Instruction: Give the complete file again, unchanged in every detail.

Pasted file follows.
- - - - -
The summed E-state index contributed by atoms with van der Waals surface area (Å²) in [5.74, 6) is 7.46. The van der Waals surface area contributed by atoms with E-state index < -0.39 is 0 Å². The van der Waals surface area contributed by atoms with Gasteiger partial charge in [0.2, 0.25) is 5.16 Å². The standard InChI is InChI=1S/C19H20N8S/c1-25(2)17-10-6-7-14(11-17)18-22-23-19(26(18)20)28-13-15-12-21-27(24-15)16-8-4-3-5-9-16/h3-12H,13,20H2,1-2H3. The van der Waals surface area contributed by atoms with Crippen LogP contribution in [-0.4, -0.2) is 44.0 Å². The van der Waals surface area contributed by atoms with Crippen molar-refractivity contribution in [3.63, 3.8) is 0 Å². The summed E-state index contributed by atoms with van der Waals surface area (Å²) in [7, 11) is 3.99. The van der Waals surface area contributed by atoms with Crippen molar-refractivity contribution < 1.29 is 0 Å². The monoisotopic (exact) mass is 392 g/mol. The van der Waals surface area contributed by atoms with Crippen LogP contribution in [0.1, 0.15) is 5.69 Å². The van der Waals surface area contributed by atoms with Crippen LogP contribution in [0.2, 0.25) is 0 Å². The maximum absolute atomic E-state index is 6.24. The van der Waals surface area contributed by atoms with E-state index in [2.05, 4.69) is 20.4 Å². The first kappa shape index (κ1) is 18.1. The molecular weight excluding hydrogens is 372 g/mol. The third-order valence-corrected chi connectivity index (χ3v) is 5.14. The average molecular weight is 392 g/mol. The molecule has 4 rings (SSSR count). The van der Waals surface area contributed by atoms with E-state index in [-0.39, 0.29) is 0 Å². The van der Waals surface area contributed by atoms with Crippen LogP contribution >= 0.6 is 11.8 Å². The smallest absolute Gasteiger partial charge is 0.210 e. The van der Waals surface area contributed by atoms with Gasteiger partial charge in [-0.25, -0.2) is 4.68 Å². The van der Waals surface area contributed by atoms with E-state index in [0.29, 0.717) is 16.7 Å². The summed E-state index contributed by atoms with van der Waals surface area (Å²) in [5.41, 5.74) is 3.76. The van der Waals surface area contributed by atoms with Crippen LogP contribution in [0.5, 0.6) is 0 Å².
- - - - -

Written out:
The summed E-state index contributed by atoms with van der Waals surface area (Å²) in [5.74, 6) is 7.46. The van der Waals surface area contributed by atoms with E-state index < -0.39 is 0 Å². The van der Waals surface area contributed by atoms with Gasteiger partial charge in [0.2, 0.25) is 5.16 Å². The standard InChI is InChI=1S/C19H20N8S/c1-25(2)17-10-6-7-14(11-17)18-22-23-19(26(18)20)28-13-15-12-21-27(24-15)16-8-4-3-5-9-16/h3-12H,13,20H2,1-2H3. The van der Waals surface area contributed by atoms with Crippen LogP contribution in [-0.4, -0.2) is 44.0 Å². The van der Waals surface area contributed by atoms with Crippen molar-refractivity contribution in [3.63, 3.8) is 0 Å². The summed E-state index contributed by atoms with van der Waals surface area (Å²) in [7, 11) is 3.99. The van der Waals surface area contributed by atoms with Crippen molar-refractivity contribution < 1.29 is 0 Å². The monoisotopic (exact) mass is 392 g/mol. The van der Waals surface area contributed by atoms with Crippen LogP contribution in [0.1, 0.15) is 5.69 Å². The van der Waals surface area contributed by atoms with Crippen LogP contribution in [0.2, 0.25) is 0 Å². The maximum absolute atomic E-state index is 6.24. The van der Waals surface area contributed by atoms with E-state index in [2.05, 4.69) is 20.4 Å². The first kappa shape index (κ1) is 18.1. The molecular weight excluding hydrogens is 372 g/mol. The third-order valence-corrected chi connectivity index (χ3v) is 5.14. The average molecular weight is 392 g/mol. The molecule has 4 rings (SSSR count). The van der Waals surface area contributed by atoms with E-state index in [-0.39, 0.29) is 0 Å². The van der Waals surface area contributed by atoms with Crippen LogP contribution >= 0.6 is 11.8 Å². The smallest absolute Gasteiger partial charge is 0.210 e. The van der Waals surface area contributed by atoms with Gasteiger partial charge in [-0.25, -0.2) is 4.68 Å². The van der Waals surface area contributed by atoms with E-state index in [0.29, 0.717) is 16.7 Å². The summed E-state index contributed by atoms with van der Waals surface area (Å²) in [5.41, 5.74) is 3.76. The van der Waals surface area contributed by atoms with Crippen LogP contribution in [0.5, 0.6) is 0 Å².